Researchers from the College of Physical Sciences, GUCAS, have proposed to establish a new branch, unsteady aerothermodynamics, within the discipline of aerothermodynamics. The principal objectives of this new branch, to treat by theoretical means the study of physical phenomena relating to attached boundary layer flows, have been outlined in a preliminary investigation. A report based on a feasibility study has appeared in Vol. 54 No. 8 of Science China Physics, Mechanics & Astronomy.
Aerothermodynamics, a cross-discipline based mainly on aerodynamics and thermodynamics, deals with hypersonic motion or high temperature gas flows and their interactions with objects, and in particular vehicles, travelling at hypersonic speeds. In itself, aerothermodynamics is of great importance in understanding aerodynamic and structural design of hypersonic vehicles, especially their thermal protection systems. However, traditionally in aerodynamics, according to simple oscillatory criterion characterized by the Strouhal number, engineers often ignore oscillatory flow mechanisms that give rise to the unsteadiness in vehicular aerothermodynamic environments. This stance has never been questioned and whether this criterion is appropriate within aerothermodynamics has never undergone critical assessment. The authors of this paper believe that this traditional thesis may not be strictly adequate and the application of aerothermodynamics to attached boundary layer flows should be studied from a more appropriate perspective that accounts for these unsteady flow mechanisms.
In this work, unsteady aerothermodynamics has been studied using simple attached boundary layer flow models and its principles explored in preliminary accounts using the governing equations for the flow. Analytic solutions to unsteady temperature fields and the unsteady wall heat fluxes were obtained for simple flow models and interaction characteristics between these unsteady temperature velocity fields were investigated exploiting these solutions. The authors have shown that unsteadiness in wall heat fluxes is dominated by two contributions: unsteady heat transfer originating from the temperature field and unsteady viscous dissipation originating from the velocity field. Subsequently, characteristics of the influence of unsteady velocity field on unsteady heat flux were discussed, and within the framework of these simplified models the main parameters describing these effects identified.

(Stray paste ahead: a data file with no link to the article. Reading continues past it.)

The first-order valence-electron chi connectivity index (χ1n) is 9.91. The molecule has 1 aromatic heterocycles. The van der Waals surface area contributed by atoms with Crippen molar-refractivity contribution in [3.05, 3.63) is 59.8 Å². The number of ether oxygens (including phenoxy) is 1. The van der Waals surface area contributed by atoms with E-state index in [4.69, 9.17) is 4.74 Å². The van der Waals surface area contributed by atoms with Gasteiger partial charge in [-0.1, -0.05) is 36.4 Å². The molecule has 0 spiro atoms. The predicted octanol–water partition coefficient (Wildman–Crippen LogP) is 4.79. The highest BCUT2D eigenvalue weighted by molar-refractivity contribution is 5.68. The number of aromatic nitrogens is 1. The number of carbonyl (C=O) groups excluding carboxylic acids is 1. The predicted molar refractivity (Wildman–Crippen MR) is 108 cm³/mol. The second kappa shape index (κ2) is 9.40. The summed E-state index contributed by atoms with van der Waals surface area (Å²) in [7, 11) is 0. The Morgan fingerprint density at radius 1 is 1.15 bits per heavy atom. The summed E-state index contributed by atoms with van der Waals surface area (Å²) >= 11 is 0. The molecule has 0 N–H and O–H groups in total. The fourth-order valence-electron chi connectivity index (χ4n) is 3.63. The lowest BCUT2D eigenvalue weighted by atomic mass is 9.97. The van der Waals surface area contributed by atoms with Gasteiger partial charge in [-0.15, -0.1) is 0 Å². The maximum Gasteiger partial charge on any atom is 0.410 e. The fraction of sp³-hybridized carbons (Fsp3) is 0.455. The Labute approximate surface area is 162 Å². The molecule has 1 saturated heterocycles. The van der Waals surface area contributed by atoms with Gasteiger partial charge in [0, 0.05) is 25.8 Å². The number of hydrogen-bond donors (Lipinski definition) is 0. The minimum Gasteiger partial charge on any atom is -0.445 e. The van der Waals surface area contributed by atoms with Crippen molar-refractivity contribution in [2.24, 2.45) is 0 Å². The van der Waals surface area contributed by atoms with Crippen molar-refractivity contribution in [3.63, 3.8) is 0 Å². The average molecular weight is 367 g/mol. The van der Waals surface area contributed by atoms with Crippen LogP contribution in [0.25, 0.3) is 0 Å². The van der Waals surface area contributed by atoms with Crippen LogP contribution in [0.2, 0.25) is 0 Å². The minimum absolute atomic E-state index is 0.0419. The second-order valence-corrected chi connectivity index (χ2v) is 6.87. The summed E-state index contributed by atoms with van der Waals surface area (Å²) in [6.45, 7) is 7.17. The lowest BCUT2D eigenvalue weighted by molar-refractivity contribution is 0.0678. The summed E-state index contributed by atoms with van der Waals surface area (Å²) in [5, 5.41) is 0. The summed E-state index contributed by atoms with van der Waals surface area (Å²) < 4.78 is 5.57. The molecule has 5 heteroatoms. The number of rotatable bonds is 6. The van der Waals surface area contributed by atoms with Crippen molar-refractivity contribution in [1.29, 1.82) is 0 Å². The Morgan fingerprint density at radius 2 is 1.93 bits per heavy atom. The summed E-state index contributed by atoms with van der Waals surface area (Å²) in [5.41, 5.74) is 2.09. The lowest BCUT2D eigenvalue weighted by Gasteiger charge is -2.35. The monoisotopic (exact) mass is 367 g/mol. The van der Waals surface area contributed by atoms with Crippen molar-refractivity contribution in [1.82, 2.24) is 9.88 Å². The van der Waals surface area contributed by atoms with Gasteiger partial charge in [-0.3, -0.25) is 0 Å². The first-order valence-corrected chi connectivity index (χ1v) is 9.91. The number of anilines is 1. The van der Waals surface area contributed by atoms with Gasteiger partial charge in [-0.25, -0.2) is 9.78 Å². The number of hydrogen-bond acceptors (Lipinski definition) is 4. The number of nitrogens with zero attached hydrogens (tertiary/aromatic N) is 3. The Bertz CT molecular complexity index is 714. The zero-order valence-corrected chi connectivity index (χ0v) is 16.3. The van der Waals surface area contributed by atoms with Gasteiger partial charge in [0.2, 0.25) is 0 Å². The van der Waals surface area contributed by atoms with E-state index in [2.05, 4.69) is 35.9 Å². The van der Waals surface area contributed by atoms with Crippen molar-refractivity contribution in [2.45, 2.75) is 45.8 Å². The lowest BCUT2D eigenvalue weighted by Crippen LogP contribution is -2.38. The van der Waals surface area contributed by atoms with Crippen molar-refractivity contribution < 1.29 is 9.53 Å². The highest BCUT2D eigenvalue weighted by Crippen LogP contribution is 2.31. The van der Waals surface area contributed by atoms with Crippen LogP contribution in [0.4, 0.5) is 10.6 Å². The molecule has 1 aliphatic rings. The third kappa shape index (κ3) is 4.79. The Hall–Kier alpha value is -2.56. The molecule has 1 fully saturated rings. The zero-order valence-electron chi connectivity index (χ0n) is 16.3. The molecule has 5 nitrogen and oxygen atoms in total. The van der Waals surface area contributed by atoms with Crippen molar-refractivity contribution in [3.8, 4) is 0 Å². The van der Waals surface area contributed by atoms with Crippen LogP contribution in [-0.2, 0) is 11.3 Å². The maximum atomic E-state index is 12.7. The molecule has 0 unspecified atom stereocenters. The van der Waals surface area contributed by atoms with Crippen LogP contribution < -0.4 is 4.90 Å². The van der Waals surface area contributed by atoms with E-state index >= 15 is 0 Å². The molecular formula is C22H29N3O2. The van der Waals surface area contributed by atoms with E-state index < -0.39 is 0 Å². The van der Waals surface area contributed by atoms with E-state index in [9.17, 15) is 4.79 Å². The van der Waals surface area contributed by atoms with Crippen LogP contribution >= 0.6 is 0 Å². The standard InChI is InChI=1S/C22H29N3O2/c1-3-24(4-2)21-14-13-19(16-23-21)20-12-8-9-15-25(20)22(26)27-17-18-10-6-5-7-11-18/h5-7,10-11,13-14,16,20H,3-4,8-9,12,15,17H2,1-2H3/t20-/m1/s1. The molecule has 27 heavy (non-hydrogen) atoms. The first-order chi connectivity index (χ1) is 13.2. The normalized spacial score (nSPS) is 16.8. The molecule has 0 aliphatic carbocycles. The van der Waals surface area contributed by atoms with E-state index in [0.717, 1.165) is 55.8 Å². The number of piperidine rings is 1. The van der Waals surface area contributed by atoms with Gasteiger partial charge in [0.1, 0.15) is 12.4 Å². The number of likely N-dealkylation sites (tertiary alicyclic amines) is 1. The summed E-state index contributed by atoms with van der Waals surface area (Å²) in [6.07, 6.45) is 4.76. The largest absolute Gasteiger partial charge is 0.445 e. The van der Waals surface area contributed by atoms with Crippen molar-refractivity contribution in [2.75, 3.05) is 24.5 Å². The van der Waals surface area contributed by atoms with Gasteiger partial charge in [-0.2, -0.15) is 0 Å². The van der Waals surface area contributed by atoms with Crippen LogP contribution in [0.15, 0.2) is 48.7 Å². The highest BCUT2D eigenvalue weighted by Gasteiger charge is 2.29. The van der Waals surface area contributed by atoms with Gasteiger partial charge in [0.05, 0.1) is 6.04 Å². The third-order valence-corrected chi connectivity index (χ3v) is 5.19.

Furthermore, the authors derived similar criteria based on the compressible boundary layer equations that are valid within unsteady aerothermodynamics and discovered a new unsteadiness criterion for the temperature field. According to the dimensionless energy equation, the authors concluded that, rather than applying traditional methods developed for unsteady aerodynamics, the unsteadiness of flows in unsteady aerothermodynamics would be more comprehensively quantified by comparing the relative magnitudes of the unsteadiness criterion number newly encountered for the temperature field with coefficients of other terms in the dimensionless energy equation. To support their point of view, a numerical simulation of the unsteady boundary layer flow has been presented.
In this paper, the authors have proposed and initiated studies on phenomena falling within the new discipline of unsteady aerothermodynamics such as high speed flows. They also have suggested that further research should be instigated to better understand this special subject and its specific engineering challenges.
The authors all have backgrounds in aerothermodynamics developed within the research group lead by Professor Tong BingGang at GUCAS. This group focuses on fundamental theoretical studies on aerothermodynamic phenomena, including rarefied and real gas effects on hypersonic aerothermodynamics, physical criteria in computational aerothermodynamics, and unsteady aerothermodynamics.
Funding from the President Fund of GUCAS supported this research.
Chen H, Bao L, Tong B G. A theoretical study on the unsteady aerothermodynamics for attached flow models. Sci China Phys Mech Astron, 2010, 8